Geography and Genre: The Global South


Panel organizer: Gretchen J. Woertendyke, University of South Carolina


In a special issue of The Global South (5:1 March 2011), Caroline Levander and Walter Mignolo navigate the imprecise and promiscuously applied term, “global south,” by focusing on “constellations—cartography, remapping, textuality,” and by asking “under what conditions the global south becomes relevant” (3).  Methodology and mediation, then, in both textual and visual forms, reveal the ways in which geography is relational rather than fixed.  Shifting away from solid nation spaces, political sovereignty, and discrete histories onto the interconnecting circuits between them, Levander and Mignolo extend and complicate Hemispheric American Studies more broadly.  I am interested in their “dis/order[ed]” global south, in particular, for it suggests an answer to the question governing this roundtable: what is the relationship between geography and genre?  And more basically, how do we map an analytic category onto a geographic region?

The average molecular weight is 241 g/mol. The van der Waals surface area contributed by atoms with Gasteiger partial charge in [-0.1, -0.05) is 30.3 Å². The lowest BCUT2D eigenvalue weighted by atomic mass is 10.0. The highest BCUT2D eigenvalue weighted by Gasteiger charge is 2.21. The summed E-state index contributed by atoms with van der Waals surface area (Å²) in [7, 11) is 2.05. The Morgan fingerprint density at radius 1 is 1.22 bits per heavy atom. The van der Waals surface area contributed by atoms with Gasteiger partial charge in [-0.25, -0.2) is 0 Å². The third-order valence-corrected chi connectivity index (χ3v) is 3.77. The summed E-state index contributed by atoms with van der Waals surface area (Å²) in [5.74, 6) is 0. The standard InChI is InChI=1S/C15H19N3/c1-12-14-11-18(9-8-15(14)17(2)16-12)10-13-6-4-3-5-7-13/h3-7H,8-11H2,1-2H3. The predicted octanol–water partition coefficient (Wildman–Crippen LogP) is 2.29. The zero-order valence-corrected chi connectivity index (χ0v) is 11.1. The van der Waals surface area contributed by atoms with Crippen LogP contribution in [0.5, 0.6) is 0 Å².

The roundtable format of this proposed session will allow for a combination of formal presentations and informal discussion among the five to six participants.  Depending on the number of participants, individual presentations should be 7-10 minutes.  Papers interested in methodologies, histories, cartographies, theories, literature, periodical culture, or visual art in, or about, the Global South are most welcome.  Those papers addressing the interrelationship between geography and genre are of particular interest, as are those focused on channels of exchange, maritime travel, regionalisms, temporality, scale, and oceanic studies of the southern hemisphere. 

Please send a 300-500 word abstract and cv to Gretchen J. Woertendyke at by Friday, September 7, 2012.